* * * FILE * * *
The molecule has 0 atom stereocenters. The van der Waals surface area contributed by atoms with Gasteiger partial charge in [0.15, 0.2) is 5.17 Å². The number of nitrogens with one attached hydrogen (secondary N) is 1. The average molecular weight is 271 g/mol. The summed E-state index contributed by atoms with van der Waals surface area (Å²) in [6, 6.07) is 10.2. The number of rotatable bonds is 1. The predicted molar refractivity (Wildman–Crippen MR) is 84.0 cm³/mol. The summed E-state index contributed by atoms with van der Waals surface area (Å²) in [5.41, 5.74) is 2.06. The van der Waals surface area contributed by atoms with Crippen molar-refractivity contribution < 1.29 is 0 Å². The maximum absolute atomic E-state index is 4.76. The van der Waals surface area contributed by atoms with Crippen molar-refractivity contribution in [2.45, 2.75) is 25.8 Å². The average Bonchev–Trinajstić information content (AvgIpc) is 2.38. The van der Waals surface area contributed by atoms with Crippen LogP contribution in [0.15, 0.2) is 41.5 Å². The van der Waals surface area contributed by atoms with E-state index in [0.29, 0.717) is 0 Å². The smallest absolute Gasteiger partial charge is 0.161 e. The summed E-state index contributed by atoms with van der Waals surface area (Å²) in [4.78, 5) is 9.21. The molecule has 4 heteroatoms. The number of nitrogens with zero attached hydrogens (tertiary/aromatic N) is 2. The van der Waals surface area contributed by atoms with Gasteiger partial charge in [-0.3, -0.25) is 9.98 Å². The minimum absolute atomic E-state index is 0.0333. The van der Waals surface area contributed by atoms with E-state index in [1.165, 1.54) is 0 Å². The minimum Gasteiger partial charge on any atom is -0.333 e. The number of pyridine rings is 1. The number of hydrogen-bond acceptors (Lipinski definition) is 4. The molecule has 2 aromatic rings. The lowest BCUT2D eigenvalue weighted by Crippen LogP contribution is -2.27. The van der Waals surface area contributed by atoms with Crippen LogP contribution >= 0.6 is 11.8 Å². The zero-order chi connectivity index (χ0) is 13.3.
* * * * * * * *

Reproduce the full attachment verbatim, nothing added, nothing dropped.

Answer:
The molecule has 0 atom stereocenters. The van der Waals surface area contributed by atoms with Gasteiger partial charge in [0.15, 0.2) is 5.17 Å². The number of nitrogens with one attached hydrogen (secondary N) is 1. The average molecular weight is 271 g/mol. The summed E-state index contributed by atoms with van der Waals surface area (Å²) in [6, 6.07) is 10.2. The number of rotatable bonds is 1. The predicted molar refractivity (Wildman–Crippen MR) is 84.0 cm³/mol. The summed E-state index contributed by atoms with van der Waals surface area (Å²) in [5.41, 5.74) is 2.06. The van der Waals surface area contributed by atoms with Crippen molar-refractivity contribution < 1.29 is 0 Å². The maximum absolute atomic E-state index is 4.76. The van der Waals surface area contributed by atoms with Crippen molar-refractivity contribution in [2.45, 2.75) is 25.8 Å². The average Bonchev–Trinajstić information content (AvgIpc) is 2.38. The van der Waals surface area contributed by atoms with Crippen LogP contribution in [0.15, 0.2) is 41.5 Å². The van der Waals surface area contributed by atoms with E-state index in [0.29, 0.717) is 0 Å². The smallest absolute Gasteiger partial charge is 0.161 e. The summed E-state index contributed by atoms with van der Waals surface area (Å²) in [4.78, 5) is 9.21. The molecule has 4 heteroatoms. The number of nitrogens with zero attached hydrogens (tertiary/aromatic N) is 2. The van der Waals surface area contributed by atoms with Gasteiger partial charge in [-0.3, -0.25) is 9.98 Å². The minimum absolute atomic E-state index is 0.0333. The van der Waals surface area contributed by atoms with E-state index in [1.165, 1.54) is 0 Å². The minimum Gasteiger partial charge on any atom is -0.333 e. The number of pyridine rings is 1. The number of hydrogen-bond acceptors (Lipinski definition) is 4. The molecule has 2 aromatic rings. The lowest BCUT2D eigenvalue weighted by Crippen LogP contribution is -2.27. The van der Waals surface area contributed by atoms with Crippen LogP contribution >= 0.6 is 11.8 Å². The zero-order chi connectivity index (χ0) is 13.3.